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Islam

The Three Pretexts for Saying No

Voices from Islam /1. The case of Egypt: what is the current state of democratic values and human rights in official culture and popular culture? Prior to being a political mechanism or a juridical fact, democracy concerns the values of the members of the community.

Last update: 2018-06-11 17:05:47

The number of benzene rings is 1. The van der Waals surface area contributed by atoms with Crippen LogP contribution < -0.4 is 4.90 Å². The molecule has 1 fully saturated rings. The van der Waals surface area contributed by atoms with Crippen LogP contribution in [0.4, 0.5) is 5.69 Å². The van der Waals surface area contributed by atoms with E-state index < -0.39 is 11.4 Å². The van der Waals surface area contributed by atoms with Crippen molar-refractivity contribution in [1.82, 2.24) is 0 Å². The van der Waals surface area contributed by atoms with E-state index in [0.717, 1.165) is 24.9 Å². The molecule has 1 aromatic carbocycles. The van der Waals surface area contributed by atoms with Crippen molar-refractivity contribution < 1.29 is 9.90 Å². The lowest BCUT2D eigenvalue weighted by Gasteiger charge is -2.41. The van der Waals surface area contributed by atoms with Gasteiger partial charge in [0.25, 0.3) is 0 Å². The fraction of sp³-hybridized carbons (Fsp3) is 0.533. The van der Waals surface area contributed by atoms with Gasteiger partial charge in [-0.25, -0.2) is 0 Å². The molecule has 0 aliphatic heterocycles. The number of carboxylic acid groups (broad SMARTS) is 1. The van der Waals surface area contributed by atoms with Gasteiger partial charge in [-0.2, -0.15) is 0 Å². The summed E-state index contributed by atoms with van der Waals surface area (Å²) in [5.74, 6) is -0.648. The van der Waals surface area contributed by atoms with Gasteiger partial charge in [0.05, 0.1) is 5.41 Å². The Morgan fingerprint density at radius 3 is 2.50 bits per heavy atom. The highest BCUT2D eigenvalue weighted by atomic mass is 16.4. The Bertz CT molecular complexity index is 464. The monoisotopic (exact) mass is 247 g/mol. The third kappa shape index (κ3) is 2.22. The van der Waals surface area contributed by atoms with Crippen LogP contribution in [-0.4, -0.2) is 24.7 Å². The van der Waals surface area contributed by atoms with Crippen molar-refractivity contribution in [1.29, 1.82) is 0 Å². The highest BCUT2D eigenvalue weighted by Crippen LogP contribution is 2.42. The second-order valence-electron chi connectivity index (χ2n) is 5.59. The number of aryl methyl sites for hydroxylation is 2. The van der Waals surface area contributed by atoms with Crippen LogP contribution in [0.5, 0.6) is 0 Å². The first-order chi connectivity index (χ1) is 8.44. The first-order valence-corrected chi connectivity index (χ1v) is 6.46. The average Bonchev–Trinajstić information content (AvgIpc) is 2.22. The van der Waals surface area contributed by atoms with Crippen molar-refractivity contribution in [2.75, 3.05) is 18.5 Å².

What is the present state of democratic and human values in our official and popular culture? A sincere, objective and correct answer to this question might contribute to shedding some light on the path to be taken to eliminate certain obstacles that hinder the application of democracy in Egyptian society and other Arab societies. This presupposes that, before being a building block for the ordering of government and the administration of society, or a legal fact relating to the laws which regulate the behaviour of both individuals and the representatives of the public power, democracy should be a cultural fact, in that it concerns the values of the members of the community, their habits, and the form of their education in short, everything that shapes the cultural models that prevail in a society. Without a true democratic culture one cannot reasonable imagine that democratic behaviour will predominate, at an official level, at a legal level or at a popular and customary level. Today there are various cultural, political or official excuses in Arab countries that seek to minimise the importance of democracy to the advantage of other social objectives considered more worthwhile and more socially useful1. These official excuses made in order to reject liberal democracy can be grouped under three different headings. The first group of arguments is of a religious nature and claims that liberal democracy contradicts our religious heritage, given that this heritage commands us to obey our leaders within the limits prescribed by God and his Prophet. It is also claimed that the most important right established by Islam for political participation is the principle of consultation (shura) which, in the eyes of the Muslim rulers who support this idea, is non-binding for rulers who put God's precepts into practice. The second type of argument is ideological and dons a revolutionary and libertarian disguise. It revives and repeats the nationalistic theories of the 1960s according to which the freedom of the people cannot be enjoyed by the enemies of the people, the liberation of the homeland is more important than the freedom of the individual, and a free piece of bread comes before the freedom of speech and expression. The economic argument is also connected to this in that it invites us to give priority to the implementation of economic development at the expense of democratic reform, the latter being considered dangerous for stability, on which economic development hinges. What are the social strata in our society whose interests are linked to democratic values? The obvious answer indicates a certain category of intellectuals who consider freedom of opinion and expression to be a necessary condition for the performance of a person's social role in cultural production and creation. In our society, however, it is not possible to rely on intellectuals for the creation of a strong democratic tendency that could transform the supporters of democracy into a social movement with influence on the social life of the country. This is due to a number of reasons. The first reason is that intellectuals do not represent a specific social layer whose aims are different from those of other (political and social) categories. The official regime, in fact, has its own intellectuals whose social and professional interests are linked to it. For these intellectuals, democracy and respect for human rights mean nothing, except insofar as the regime allows these concepts for reasons which obviously do not include the influence of intellectuals on their rulers. The various political parties and movements have their own intellectuals who are their subordinates rather than their leaders or the providers of democratic directives. Which of our political intellectuals today on display in the Arab cultural panorama has ever paid the price paid by many Islamic and Western intellectuals who defended their cultural opinions against the forces of repression and despotism? Socialism and Nationalism Let us now examine the political and cultural alternatives offered to Egyptian and Arab intellectuals. The first is that of the Left, with all its past and modern ramifications, which is united in accepting certain indisputable social and cultural theories which, nevertheless, are continually repeated. In fact, the transformation of socialism from a coherent philosophical system into a utopian value, following the dramatic collapse of the orthodox socialist experience at an international level, has contributed to a weakening of the dogmatism of socialist intellectuals. Some of these have fled towards a universe of social nihilism; others are still living in the temple of the traditional Left. Only a few have opted for revision and renewal. The same may be said of the nationalist intellectuals in their various loyalties. The earth has quaked many times under the feet of nationalist ideologies and utopias because of great defeats, huge international changes and various failures. Much water has passed under the bridge but these nationalist intellectuals are still standing on their shaky scaffolding, talking of 'one nation with an eternal mission', without being bothered about either the new reality or past experiences, therefore adding to the political conservatism of their left-wing colleagues. With respect to many radical Islamist political tendencies, the equation between religious and political reality leads very quickly to a transformation of the latter into a holy and indisputable truth. Political divergence becomes religious divergence and opposition becomes faithlessness, apostasy and heresy. This does not mean that there do not exist growing trends of innovation among these political ideologies towards the acceptance of the democratic values. But these innovative trends are still modest and of little influence on the ideological mainstream. I do not think the state of democratic culture at the level of the masses is better than that of the intellectual and political elites. A number of empirical studies bear witness to the loss of importance of democracy as a priority in terms of political values in the popular mind in general. If we observe the values on which the institutions of civil society are based - the family, schools, religious institutions, professional associations, clubs and trade unions - we find associations that are generally based on the acceptance of orders and loyalty to those in power, to clans and to tribes, they are based, that is to say, on the culture of despotism within a paternalistic society. At the same time, we must ensure that democratic values, which involve the concepts of tolerance, the acceptance of others, and a deep belief in pluralism, find their roots in our cultural heritage. On the other hand, they need more dissemination and development, at the level of both the elites and the masses. An Absent Democratic Culture It is inevitable that this should be reflected, in one way or another, in the political behaviour of our masses. Their political decisions, expressed at elections or at referendum times (let us put to one side, for the moment, the problem of direct or indirect manipulation of the results) are supposed to be an operation directed by a well-considered choice between different alternatives. Yet, I do not think that in most cases these political choices are directed by reasonableness. Their choices are directed by a series of reasons in which there is little space for rational reflection. They are either governed by conservative religious slogans or by ethnic membership of a clan or a tribe, independently of considerations about good government or the common good. This explains the results of the studies carried out on the political behaviour of the Egyptians (which are also valid for many Third-World societies): these studies indicate that the turnout of voters in the countryside and in Southern Egypt, as well as in the voting centres of industrial factories, is much higher than that in urban districts where the Egyptian intellectuals live2. This does not mean that peasants and workers are better at complying with the exercise of the right to a democratic choice than intellectuals and town-dwellers. It means, instead, that clan, tribal, religious and professional loyalties play an important role in traditional societies in leading the electorate towards collective voting, where the will of the individual is absorbed by that of the community as expressed by traditional leaders. The consequence of this reality is that the democratic principles and human rights which sanction the right to political participation are transformed into instruments that consecrate a non-democratic reality. The present situation can be explained by the fact that in the absence of a democratic culture democratic mechanisms are being used for the production of non-democratic facts. This, however, should not lead us to despair. The practice of democracy at a popular level is the path to educating people In the advantages and qualities of democracy. Resistance to the culture of despotism will not be achieved through the exercise of more despotism but through the dissemination of democratic principles and teaching people about the advantages of democratic practice. ------------------ 1. Cf. 'Izzat Qarni, 'Ishkaliyyat al-Hurriyya' (the ambiguity of freedom), ´Alam al-fikr, Nov.-Dec. 1993, 183-184. 2. Cf. the study of the ´Al-Ahram Center for Political Studies, published in the daily newspaper of 26.9.1998.